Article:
New Medical Device Regulations emphasize robustness, transparency, predictability and sustainability, and were developed with technological advancements in mind.
In the March 2019 issue of Quality Progress, quality and regulatory consultant Kamala Kodihally Nanjundeshaiah summarizes the many updates that have taken place recently in medical device regulations.
These changes will continue to have strong and reverberating impacts through at least the end of 2020. ISO 13485:2016 is now:
- The only viable standard that can be used for certification. Although it has not yet been updated to conform with the Annex SL high-level structure, changes from the 2003 revision do include an emphasis on risk-based thinking, customer satisfaction, and continuous improvement.
- More flexible; some organizations can exclude clause 6 (training effectiveness), 7 (product realization) and 8 (remedial processes).
- More concerned with traceability. Unique Device Identification (UDI) is now mandatory.
The European Union (EU) now exclusively relies on Medical Device Regulations (MDR) and In-vitro Diagnostics Regulations (IVDR) instead of 93/42, 90/385/EEC and 98/79/EC. The new regulations emphasize robustness, transparency, predictability, and sustainability, and were developed with technological advancements in mind. According to the EU, “The MDR combines the existing medical devices and active implantable medical devices directives.”
A new feature of these changes is the launch of the European Databank on Medical Devices (EUDAMED), which will keep track of device registration, certificate status, clinical investigations and post-market surveillance.
For a comprehensive look at the specific changes, and to see a process-based audit model that aligns with the FDA’s Medical Device Single Audit Program (MDSAP), please refer to the original article.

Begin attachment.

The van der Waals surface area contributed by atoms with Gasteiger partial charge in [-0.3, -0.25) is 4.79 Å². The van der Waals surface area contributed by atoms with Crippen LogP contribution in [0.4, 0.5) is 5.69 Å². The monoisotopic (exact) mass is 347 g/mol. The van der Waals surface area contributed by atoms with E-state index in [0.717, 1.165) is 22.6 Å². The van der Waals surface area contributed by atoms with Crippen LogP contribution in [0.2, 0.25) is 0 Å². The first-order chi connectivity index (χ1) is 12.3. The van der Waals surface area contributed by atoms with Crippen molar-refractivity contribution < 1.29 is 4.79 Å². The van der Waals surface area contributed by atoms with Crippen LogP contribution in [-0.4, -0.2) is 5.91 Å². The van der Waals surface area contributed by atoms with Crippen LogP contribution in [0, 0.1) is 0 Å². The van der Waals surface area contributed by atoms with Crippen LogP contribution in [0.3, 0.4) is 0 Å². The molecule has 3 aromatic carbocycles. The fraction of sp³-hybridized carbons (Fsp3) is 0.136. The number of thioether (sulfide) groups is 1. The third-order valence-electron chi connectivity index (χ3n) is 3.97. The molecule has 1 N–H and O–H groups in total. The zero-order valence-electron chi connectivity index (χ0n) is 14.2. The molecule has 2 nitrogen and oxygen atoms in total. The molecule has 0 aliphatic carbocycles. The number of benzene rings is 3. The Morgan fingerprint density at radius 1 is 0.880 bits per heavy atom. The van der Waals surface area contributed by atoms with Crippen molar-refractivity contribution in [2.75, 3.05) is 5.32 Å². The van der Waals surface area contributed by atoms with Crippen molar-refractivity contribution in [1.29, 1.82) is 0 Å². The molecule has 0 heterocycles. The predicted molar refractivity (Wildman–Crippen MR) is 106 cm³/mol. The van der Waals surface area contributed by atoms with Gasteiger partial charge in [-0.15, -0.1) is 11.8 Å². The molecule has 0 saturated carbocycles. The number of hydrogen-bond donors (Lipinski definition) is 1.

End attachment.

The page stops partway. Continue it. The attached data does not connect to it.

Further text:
Alouche, P. E. (2018, March 6). 3 Ways MDSAP Improves Audit Effectiveness. Intelex Blog. Available from https://blog.intelex.com/2018/03/06/3-ways-mdsap-improves-audits/
Freeman, G. (2018, October 5). Quality in the Medical Devices Industry. Intelex Blog. Available from https://blog.intelex.com/2018/10/05/quality-medical-devices-industry/
Nanjundeshaiah, K. K. (2019, March). Devising Change. Quality Progress. 52(3), p. 48-51. Available from http://asq.org/quality-progress/2019/03/field-notes/devising-change.html
About the Author: Nicole Radziwill is the Vice President, Global Practice Leader, Quality & Supply Chain at Intelex Technologies. Before Intelex, she was an Associate Professor of Data Science and Production Systems, Assistant Director (VP) End-to-End Operations at the National Radio Astronomy Observatory (NRAO), and manager and consultant for several other organizations since the late 1990's bringing quality management to technologically-oriented operations. She is a Fellow of the American Society for Quality (ASQ) with a Ph.D. in Quality Systems from Indiana State University. Nicole serves as Editor of Software Quality Professional (SQP) journal and is a former Chair of the ASQ Software Division. She is an ASQ Certified Manager of Quality and Organizational Excellence (CMQ/OE) and Certified Six Sigma Black Belt (CSSBB).
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